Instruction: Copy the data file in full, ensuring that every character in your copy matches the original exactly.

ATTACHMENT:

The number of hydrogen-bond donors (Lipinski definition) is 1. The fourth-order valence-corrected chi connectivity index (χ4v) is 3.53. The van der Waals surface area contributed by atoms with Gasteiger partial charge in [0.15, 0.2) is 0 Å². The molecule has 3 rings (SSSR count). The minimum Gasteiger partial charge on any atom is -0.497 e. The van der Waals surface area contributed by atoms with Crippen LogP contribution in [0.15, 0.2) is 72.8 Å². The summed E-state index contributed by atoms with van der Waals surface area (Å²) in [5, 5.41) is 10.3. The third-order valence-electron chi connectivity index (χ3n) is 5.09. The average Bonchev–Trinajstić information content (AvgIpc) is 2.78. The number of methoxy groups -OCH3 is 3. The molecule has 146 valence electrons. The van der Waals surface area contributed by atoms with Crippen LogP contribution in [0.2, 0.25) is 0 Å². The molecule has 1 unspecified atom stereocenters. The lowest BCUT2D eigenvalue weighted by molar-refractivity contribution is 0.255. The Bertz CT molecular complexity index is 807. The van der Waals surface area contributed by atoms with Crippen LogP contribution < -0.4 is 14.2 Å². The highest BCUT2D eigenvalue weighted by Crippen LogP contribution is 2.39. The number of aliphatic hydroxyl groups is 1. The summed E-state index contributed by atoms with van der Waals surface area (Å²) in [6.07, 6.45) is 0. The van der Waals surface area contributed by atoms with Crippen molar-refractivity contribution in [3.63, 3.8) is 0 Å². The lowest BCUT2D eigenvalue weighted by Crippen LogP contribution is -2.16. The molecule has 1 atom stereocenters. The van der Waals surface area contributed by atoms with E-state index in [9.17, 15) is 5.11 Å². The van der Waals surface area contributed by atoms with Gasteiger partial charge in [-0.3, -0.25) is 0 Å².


The number of hydrogen-bond donors (Lipinski definition) is 1. The fourth-order valence-corrected chi connectivity index (χ4v) is 3.53. The van der Waals surface area contributed by atoms with Gasteiger partial charge in [0.15, 0.2) is 0 Å². The molecule has 3 rings (SSSR count). The minimum Gasteiger partial charge on any atom is -0.497 e. The van der Waals surface area contributed by atoms with Crippen LogP contribution in [0.15, 0.2) is 72.8 Å². The summed E-state index contributed by atoms with van der Waals surface area (Å²) in [5, 5.41) is 10.3. The third-order valence-electron chi connectivity index (χ3n) is 5.09. The average Bonchev–Trinajstić information content (AvgIpc) is 2.78. The number of methoxy groups -OCH3 is 3. The molecule has 146 valence electrons. The van der Waals surface area contributed by atoms with Crippen LogP contribution in [0.2, 0.25) is 0 Å². The molecule has 1 unspecified atom stereocenters. The lowest BCUT2D eigenvalue weighted by molar-refractivity contribution is 0.255. The Bertz CT molecular complexity index is 807. The van der Waals surface area contributed by atoms with Crippen LogP contribution < -0.4 is 14.2 Å². The highest BCUT2D eigenvalue weighted by Crippen LogP contribution is 2.39. The number of aliphatic hydroxyl groups is 1. The summed E-state index contributed by atoms with van der Waals surface area (Å²) in [6.07, 6.45) is 0. The van der Waals surface area contributed by atoms with Crippen molar-refractivity contribution in [3.63, 3.8) is 0 Å². The lowest BCUT2D eigenvalue weighted by Crippen LogP contribution is -2.16. The molecule has 1 atom stereocenters. The van der Waals surface area contributed by atoms with E-state index in [9.17, 15) is 5.11 Å². The van der Waals surface area contributed by atoms with Gasteiger partial charge in [-0.3, -0.25) is 0 Å².